Autism. It is a diagnosis that many now receive, and many are racing to understand and prevent. Could a non-invasive hearing test now help with early diagnosis and treatment of Autism Spectrum Disorders? A recent study says yes.
Autism Spectrum Disorder
According to the Centers for Disease Control (CDC), in 2018 approximately one out of every 59 children was diagnosed with Autism Spectrum Disorder (ASD). While it is more frequently diagnosed in boys than in girls, it does not discriminate when it comes to ethnicity or economics.
While there is still much debate on the cause of ASD, most agree that early intervention can make a world of difference. Through interventions such as Applied behavior analysis, speech therapy and occupational therapy, children are able to improve communication and social skills as well as learning skills. The sooner children with ASD are diagnosed and begin these interventions, the stronger their skills going forward.
Hearing Loss, ASD and Early Testing
Because ASD affects the whole body, it is often linked with other conditions such as gastrointestinal disorders, epilepsy and even hearing loss. It was the connection with hearing loss that prompters researchers to take a closer look at the possibility of earlier diagnosis through a non-invasive hearing test.
“We know the vast majority of people with autism have some type of hearing problem connected to abnormalities in the brain,” says Randy Kulesza, Jr., Ph.D., Professor of Anatomy at Lake Erie College of Osteopathic Medicine. “That means these issues will be present and detectable at birth.”
The recent research, published in The Journal of the American Osteopathic Association, suggests that stapedial reflex testing, also known as acoustic reflex testing, could help those with ASD receive a diagnosis and treatment from their earliest months rather than waiting several years until more commonly noticed symptoms become apparent. A stapedial reflex test measures pressure changes in the middle ear in response to sounds. It measures the reflex movement of a tiny muscle in the middle ear when a sound is heard. This movement or lack of movement in response to sound can help hearing healthcare providers determine hearing ability. Unlike the more limited standard hearing evaluations currently conducted on babies to identify hearing loss, this tests a person’s sensitivity to many frequencies.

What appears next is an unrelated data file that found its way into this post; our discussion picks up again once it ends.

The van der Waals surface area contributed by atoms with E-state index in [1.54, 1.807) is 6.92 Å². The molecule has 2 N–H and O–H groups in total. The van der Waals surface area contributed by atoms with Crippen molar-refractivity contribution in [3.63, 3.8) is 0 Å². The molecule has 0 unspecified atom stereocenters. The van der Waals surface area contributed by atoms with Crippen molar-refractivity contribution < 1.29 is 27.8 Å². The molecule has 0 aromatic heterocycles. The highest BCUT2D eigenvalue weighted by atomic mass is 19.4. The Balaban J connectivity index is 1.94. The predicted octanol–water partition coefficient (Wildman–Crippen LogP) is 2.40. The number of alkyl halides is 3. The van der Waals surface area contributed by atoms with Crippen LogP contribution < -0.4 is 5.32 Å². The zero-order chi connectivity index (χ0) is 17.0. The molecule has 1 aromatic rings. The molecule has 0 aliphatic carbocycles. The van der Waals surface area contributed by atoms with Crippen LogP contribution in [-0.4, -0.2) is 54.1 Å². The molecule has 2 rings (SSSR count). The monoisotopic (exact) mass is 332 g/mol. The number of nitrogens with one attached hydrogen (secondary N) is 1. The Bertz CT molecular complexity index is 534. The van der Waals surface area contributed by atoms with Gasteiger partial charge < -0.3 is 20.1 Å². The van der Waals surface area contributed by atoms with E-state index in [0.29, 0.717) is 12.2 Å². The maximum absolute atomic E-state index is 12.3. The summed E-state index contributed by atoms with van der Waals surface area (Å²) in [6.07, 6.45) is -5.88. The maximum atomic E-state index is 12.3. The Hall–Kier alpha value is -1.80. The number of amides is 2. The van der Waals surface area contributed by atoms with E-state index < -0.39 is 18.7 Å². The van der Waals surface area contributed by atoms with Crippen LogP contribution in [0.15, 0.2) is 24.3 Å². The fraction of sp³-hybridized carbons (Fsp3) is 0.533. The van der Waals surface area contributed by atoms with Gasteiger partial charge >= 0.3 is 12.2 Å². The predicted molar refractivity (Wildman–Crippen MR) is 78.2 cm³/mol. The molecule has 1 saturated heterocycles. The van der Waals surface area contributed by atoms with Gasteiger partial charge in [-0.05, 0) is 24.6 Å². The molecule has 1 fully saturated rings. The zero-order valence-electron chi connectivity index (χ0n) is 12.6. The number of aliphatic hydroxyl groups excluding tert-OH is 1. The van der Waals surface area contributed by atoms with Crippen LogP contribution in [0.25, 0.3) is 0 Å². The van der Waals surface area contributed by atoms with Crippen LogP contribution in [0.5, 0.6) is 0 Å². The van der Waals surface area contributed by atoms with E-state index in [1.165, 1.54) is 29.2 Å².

While the study’s authors acknowledge that not every child with hearing loss will have ASD, identifying hearing loss in this way at such an early age can help medical professionals begin interventions for hearing loss and potentially ASD earlier than ever to support speech, language, social and emotional development.
While researchers continue to make strides in early diagnosis of hearing loss and Autism Spectrum Disorders, it is also important for hearing healthcare providers, friends and family to be aware of children’s development and any early signs that could indicate one of these conditions.
It stands to repeat that early diagnosis and intervention for both of these conditions is key to development.
If you believe your child is showing signs of hearing loss, schedule an appointment with us for a hearing evaluation. We can help determine if hearing impairment is present and how to treat if it is.